Judge Crane "never lingered in legal technicalities . . . letting common sense, always with respect for the moral and social implications, contribute to control the determination and application of the law."7 In People ex rel. Bennett v. Laman (277 NY 368 ), the Court held that a court of equity has jurisdiction to enjoin a defendant from practicing medicine without a license despite the fact that the defendant's conduct also violated criminal law where the facts alleged showed that the defendant's conduct imperiled the health of the community. In another case, People v. Alfani (227 NY 334 ), Judge Crane, writing for the majority, upheld a conviction for practicing law without a license. In rejecting the Appellate Division's opinion that the relevant Penal Law statute related only to court or legal proceedings, he wrote:
"Is it only in court or legal proceedings that danger lies from such evils? On the contrary, the danger there is at a minimum, for a very little can go wrong in a court where the proceedings are public, and the presiding officer is generally a man of judgment and experience. Any judge of much active work on the bench has had frequent occasion to guide the young practitioner, or protect the client from haste or folly of an older one. Not so in the office. Here the client is with his attorney alone, without the impartial supervision of a judge. Ignorance and stupidity may here create damage which the courts of the land cannot thereafter undo. Did the Legislature mean to leave this field to any person out of which to make a living? Reason says no. Practicing law as an attorney likewise covers the drawing of legal instruments as a business"8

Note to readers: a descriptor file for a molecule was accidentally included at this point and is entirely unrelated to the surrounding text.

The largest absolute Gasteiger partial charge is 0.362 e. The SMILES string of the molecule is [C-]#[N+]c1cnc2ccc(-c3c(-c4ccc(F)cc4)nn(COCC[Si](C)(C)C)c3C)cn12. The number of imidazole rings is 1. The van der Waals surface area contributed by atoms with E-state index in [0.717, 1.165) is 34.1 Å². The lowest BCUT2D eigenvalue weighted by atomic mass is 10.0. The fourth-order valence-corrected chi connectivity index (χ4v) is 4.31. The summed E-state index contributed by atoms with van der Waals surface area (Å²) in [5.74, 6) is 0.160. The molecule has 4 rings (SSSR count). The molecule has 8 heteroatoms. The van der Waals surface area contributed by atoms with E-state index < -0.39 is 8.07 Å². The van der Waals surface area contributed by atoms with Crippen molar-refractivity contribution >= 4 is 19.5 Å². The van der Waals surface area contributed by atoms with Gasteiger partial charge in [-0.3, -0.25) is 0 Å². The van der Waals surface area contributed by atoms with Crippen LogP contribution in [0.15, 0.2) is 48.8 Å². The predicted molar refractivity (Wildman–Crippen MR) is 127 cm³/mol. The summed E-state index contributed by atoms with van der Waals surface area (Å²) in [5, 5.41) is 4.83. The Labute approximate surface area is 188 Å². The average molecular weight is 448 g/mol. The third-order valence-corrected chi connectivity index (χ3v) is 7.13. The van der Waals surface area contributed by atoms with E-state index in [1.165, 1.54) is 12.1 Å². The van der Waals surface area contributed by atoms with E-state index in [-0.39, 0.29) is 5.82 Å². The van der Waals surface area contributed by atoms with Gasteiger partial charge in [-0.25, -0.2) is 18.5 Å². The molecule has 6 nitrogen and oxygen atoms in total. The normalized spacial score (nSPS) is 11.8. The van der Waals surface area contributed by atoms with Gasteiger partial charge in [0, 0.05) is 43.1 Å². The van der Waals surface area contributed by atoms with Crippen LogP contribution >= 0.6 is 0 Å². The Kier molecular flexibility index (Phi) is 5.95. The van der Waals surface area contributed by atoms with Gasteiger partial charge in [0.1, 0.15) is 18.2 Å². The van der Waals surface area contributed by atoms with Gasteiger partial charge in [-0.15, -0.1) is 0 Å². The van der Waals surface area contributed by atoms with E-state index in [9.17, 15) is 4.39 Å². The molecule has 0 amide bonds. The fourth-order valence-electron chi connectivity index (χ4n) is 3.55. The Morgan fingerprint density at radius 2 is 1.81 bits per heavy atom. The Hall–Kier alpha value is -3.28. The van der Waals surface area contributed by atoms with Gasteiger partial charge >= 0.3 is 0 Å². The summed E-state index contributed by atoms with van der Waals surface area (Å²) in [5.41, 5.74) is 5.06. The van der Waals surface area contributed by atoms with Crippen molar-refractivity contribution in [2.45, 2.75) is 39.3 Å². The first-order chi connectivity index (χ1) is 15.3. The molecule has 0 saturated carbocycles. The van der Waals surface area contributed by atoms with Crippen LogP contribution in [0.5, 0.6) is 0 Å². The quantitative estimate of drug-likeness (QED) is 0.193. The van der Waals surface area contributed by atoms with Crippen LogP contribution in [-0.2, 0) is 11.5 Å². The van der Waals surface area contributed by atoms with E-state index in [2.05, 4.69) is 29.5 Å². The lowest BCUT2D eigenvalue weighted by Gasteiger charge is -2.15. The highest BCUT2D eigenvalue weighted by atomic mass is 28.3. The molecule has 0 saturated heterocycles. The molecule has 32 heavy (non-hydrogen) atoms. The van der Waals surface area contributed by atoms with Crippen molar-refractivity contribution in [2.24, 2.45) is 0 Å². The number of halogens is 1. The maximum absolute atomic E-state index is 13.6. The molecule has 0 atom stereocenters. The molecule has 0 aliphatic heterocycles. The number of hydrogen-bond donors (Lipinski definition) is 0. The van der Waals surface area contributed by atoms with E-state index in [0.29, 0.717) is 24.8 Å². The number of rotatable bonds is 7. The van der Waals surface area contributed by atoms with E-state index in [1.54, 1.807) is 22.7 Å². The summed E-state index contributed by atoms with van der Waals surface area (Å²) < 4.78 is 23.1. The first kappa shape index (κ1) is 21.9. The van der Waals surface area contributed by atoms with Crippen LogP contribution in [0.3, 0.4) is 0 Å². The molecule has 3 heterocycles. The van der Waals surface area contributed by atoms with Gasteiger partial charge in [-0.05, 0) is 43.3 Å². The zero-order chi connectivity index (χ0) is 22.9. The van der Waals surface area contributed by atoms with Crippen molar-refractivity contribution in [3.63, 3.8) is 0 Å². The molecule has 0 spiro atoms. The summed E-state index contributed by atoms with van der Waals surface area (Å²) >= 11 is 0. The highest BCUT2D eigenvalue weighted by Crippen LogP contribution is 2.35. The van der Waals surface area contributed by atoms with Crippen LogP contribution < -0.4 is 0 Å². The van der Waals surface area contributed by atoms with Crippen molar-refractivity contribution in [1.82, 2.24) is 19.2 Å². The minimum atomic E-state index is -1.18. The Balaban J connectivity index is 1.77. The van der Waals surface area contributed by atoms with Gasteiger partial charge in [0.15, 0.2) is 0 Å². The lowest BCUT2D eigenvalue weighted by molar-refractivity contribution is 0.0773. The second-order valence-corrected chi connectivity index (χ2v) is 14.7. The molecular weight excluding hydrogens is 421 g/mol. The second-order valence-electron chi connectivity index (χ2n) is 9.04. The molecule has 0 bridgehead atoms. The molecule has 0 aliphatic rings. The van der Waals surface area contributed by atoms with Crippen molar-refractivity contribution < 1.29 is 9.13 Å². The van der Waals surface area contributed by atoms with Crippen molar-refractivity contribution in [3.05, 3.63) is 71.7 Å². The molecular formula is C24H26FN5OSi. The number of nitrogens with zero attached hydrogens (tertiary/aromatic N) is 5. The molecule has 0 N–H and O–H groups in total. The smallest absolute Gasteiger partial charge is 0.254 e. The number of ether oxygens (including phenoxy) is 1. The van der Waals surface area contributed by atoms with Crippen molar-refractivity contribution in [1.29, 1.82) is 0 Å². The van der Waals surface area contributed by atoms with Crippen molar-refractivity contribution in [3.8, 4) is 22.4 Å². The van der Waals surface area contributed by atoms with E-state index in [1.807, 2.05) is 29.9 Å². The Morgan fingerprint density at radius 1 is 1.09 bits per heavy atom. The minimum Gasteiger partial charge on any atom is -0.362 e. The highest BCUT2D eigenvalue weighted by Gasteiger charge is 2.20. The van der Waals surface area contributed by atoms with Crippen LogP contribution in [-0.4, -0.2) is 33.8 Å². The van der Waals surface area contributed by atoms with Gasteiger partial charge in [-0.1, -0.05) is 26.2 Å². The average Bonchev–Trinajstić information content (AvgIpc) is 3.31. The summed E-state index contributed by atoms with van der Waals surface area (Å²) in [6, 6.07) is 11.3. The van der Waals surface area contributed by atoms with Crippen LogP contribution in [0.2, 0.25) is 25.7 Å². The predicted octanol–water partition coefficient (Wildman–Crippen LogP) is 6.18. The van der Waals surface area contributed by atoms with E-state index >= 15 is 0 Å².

In one of his more groundbreaking decisions, People v. Sanger (222 NY 192 ),9 the Court of Appeals examined the constitutionality of New York's "Little Comstock" laws.10 Although Judge Crane upheld the conviction of Margaret Sanger for selling contraceptives in violation of the statute, his decision interpreted New York's "Little Comstock" laws broadly enough to permit at least married women some access to contraceptives.
Judge Crane's decisions reflected his "abiding love for the city and state of his birth[,] a passionate love of justice, a bitter hatred for every kind of oppression, a boundless contempt for those who can serve others but who are too selfish or indolent to do so."11 Fortunately, Judge Crane found ways of serving his beloved state and the law even away from the bench.
OTHER CONTRIBUTIONS WHILE ON THE BENCH
One of Judge Crane's great gifts, both during and after his tenure on the Court of Appeals, was public speaking. From an anti-crime radio address to children in their school auditoriums broadcast over statewide hookups,12 to law schools and county bar associations, Judge Crane often shared his views on the law. In particular, he believed that courts should not cling to outdated precedents and should instead think for themselves and "make the law fit new conditions and new problems."13 Judge Crane used his speeches to encourage greater emphasis in law school curricula on the practical workings of the legal profession rather than just theoretical teaching.14 He also spoke out against those who shirk jury duty, and he urged reform of the criminal procedure law to combat increased crime.
In addition to his Court duties, Chief Judge Crane delivered special lectures at the Brooklyn Law School,15 and served as a visiting professor at Columbia University.16 He also presided over the 1938 Constitutional Convention, resulting in the document which to this day remains the New York State Constitution. Judge Crane stated that one of his objectives as president of the convention was to amend the constitution to eliminate certain legislative restrictions which, in his view, hampered efforts by the Legislature to address "many changes in our social and economic conditions."17 On December 31, 1939, at age 70, he left the Court, as required by the Constitution he helped put in place.